Home » Kentucky Supreme Court announces revised bar exam starts July 2027

Kentucky Supreme Court announces revised bar exam starts July 2027

FRANKFORT, Ky. — Kentucky law students sitting for the bar exam will take a different exam than the one currently in use starting in July 2027. The Supreme Court of Kentucky recently voted to be an early adopter of the NextGen exam being developed by the National Conference of Bar Examiners.

NextGen will replace the Uniform Bar Examination that Kentucky has been using since February 2021. While the UBE focuses on memorization of doctrinal law, the new exam will concentrate on skills-based knowledge.

“After spending a great deal of time learning about the new exam, I am confident it is the way forward for law student education and testing,” Chief Justice of the Commonwealth Laurance B. VanMeter said. “A bar exam’s purpose is to ensure law school graduates are prepared to serve their clients, and the updated exam is being designed to hit that mark.

“The UBE has been serving Kentucky well, as demonstrated by the caliber of our legal practitioners. This new approach will ensure that aspiring attorneys have the level of competence we require of those who provide legal advice and services to the public.”

The NCBE develops bar exam content for 54 of 56 U.S. jurisdictions and provides the current UBE. Seven other jurisdictions have announced their intent to adopt NextGen, which will be available in July 2026. They are Arizona, Connecticut, Iowa, Maryland, Missouri, Oregon and Wyoming. The NCBE plans to eventually discontinue the current UBE.

The highest court in each jurisdiction, which is the Supreme Court in Kentucky, has authority over the admission of attorneys to practice in its courts, aided by its own bar admissions agency.

Designed to reflect the work performed by newly licensed attorneys, the NextGen exam will test nine areas of legal doctrine: civil procedure, contract law, evidence, torts, business associations, constitutional law, criminal law, real property and family law. The exam will cover seven foundational lawyering skills: legal research, legal writing, issue spotting and analysis, investigation and evaluation, client counseling and advising, negotiation and dispute resolution, and client relationship and management. Tenets of attorney ethics will be tested in conjunction with other topics and skills. For detailed outlines of the legal doctrine and skills that will be tested, visit kcoj.info/NextGenExam.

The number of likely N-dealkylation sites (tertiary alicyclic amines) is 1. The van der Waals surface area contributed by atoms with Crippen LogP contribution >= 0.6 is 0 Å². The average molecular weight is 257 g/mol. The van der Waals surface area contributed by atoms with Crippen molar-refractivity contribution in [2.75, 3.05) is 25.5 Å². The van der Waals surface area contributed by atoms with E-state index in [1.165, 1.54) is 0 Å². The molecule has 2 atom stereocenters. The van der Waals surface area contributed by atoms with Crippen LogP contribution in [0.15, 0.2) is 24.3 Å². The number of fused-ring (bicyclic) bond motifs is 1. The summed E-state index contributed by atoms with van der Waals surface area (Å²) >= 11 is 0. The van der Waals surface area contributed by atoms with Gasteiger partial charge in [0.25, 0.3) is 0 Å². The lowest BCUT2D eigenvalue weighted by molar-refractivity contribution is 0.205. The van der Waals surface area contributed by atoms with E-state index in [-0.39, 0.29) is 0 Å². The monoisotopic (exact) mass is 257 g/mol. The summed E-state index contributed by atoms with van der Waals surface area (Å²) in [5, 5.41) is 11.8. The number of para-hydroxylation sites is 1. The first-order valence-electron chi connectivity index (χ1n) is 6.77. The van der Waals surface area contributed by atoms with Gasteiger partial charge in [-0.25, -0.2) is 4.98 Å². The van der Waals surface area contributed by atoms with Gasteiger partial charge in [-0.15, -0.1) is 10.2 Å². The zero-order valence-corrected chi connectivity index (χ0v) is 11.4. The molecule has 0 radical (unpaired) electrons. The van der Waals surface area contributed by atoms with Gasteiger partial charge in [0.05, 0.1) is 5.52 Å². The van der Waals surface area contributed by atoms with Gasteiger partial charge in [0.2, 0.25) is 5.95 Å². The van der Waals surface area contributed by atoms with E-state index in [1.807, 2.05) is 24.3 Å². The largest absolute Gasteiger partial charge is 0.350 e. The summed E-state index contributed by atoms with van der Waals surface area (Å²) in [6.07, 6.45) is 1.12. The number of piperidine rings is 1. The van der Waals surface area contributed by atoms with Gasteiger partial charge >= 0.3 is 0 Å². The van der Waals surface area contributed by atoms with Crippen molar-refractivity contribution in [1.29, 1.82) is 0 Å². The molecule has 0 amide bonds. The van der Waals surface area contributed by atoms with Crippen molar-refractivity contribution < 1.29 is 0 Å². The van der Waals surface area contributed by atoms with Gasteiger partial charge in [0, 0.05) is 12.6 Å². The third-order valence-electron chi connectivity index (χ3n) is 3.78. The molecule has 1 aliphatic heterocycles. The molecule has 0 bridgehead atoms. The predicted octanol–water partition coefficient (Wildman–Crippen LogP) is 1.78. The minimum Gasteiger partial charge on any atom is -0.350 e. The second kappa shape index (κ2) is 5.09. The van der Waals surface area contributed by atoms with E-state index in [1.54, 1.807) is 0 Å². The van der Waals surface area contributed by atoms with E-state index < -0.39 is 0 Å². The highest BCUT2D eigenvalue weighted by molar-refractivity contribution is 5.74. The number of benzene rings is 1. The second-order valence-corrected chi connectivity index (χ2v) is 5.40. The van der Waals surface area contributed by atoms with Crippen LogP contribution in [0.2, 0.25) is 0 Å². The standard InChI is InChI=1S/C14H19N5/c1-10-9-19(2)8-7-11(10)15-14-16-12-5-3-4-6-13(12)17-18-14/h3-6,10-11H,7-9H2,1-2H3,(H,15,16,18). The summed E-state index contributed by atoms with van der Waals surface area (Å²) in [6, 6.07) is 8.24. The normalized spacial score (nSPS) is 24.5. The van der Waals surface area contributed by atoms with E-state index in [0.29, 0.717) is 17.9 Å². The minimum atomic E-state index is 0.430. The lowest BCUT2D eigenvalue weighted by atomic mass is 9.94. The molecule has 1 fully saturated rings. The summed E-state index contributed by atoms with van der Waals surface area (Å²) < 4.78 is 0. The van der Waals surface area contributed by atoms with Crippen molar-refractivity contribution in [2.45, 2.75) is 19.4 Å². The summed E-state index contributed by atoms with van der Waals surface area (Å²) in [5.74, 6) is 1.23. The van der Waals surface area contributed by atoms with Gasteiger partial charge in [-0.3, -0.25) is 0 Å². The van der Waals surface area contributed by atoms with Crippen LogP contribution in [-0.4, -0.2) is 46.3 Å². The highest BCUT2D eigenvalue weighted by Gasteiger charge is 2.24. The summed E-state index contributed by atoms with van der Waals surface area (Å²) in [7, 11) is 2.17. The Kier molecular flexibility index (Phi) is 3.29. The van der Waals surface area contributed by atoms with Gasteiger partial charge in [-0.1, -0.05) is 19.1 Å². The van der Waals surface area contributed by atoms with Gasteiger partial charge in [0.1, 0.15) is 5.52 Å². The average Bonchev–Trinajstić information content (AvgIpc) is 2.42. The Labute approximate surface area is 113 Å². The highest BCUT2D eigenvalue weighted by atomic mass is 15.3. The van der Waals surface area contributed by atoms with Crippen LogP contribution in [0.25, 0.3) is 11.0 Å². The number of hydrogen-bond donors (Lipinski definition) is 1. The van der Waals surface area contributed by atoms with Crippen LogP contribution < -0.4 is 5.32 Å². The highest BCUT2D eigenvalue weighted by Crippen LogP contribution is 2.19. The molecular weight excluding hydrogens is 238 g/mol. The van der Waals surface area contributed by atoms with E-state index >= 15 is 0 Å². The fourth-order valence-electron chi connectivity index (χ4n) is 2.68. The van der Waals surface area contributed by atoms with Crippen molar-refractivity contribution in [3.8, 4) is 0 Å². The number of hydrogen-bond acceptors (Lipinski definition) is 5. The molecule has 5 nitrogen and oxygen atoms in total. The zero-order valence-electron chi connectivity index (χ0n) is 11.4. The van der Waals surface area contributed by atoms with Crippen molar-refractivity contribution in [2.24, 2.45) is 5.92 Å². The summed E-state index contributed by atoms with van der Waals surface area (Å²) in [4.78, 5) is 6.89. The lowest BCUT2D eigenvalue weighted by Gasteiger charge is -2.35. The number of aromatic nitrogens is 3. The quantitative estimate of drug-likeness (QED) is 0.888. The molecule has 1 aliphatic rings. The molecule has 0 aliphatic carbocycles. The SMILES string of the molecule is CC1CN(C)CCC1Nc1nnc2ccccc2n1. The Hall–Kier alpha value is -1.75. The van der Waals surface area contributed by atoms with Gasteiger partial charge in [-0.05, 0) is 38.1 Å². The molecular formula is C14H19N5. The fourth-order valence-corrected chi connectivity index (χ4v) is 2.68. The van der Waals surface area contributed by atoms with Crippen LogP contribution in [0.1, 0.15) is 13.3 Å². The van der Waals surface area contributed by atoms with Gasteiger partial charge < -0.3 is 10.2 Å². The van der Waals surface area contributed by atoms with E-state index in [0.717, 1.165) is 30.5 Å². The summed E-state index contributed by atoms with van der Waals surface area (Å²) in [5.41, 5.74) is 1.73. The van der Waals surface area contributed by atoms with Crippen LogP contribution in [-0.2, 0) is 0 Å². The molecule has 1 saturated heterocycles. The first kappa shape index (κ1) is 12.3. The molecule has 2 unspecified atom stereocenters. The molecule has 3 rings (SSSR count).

The subjects and skills for testing were developed during a multiyear, nationwide legal practice analysis focused on the most important knowledge and skills for newly licensed attorneys, which the NCBE defines as those in their first three years in practice.

As with the current bar exam, the NextGen exam will be administered, and the written portions graded, by the individual U.S. jurisdictions. In the commonwealth, this is the Kentucky Board of Bar Examiners. The exam will be administered over one-and-a-half days, with six hours of testing on day one and three hours on day two. This is shorter than the time required for the current exam, which is administered in 12 hours over two days.

Attorney-hopefuls will continue taking the UBE until July 2027. The board offers the exam twice a year – once in February and again in July.

“On behalf of the Board of Bar Examiners, I very much appreciate the court’s deliberative process and leadership decision,” said attorney Dustin Meek, chair of the Kentucky Board of Bar Examiners. “I suspect Kentucky law schools will be pleased to learn that current first-year law students will be tested under the existing UBE format and NextGen curriculum preparations may begin with fall 2024 students.”

The Supreme Court is the state court of last resort and the final interpreter of Kentucky law. Seven justices sit on the Supreme Court and all seven justices rule on appeals that come before the court. The justices are elected from seven appellate districts and serve eight-year terms. A chief justice, chosen for a four-year term by fellow justices, is the administrative head of the state’s court system and is responsible for its operation. The Supreme Court may order a ruling or opinion to be published, which means that the ruling becomes the case law governing all similar cases in the future in Kentucky.

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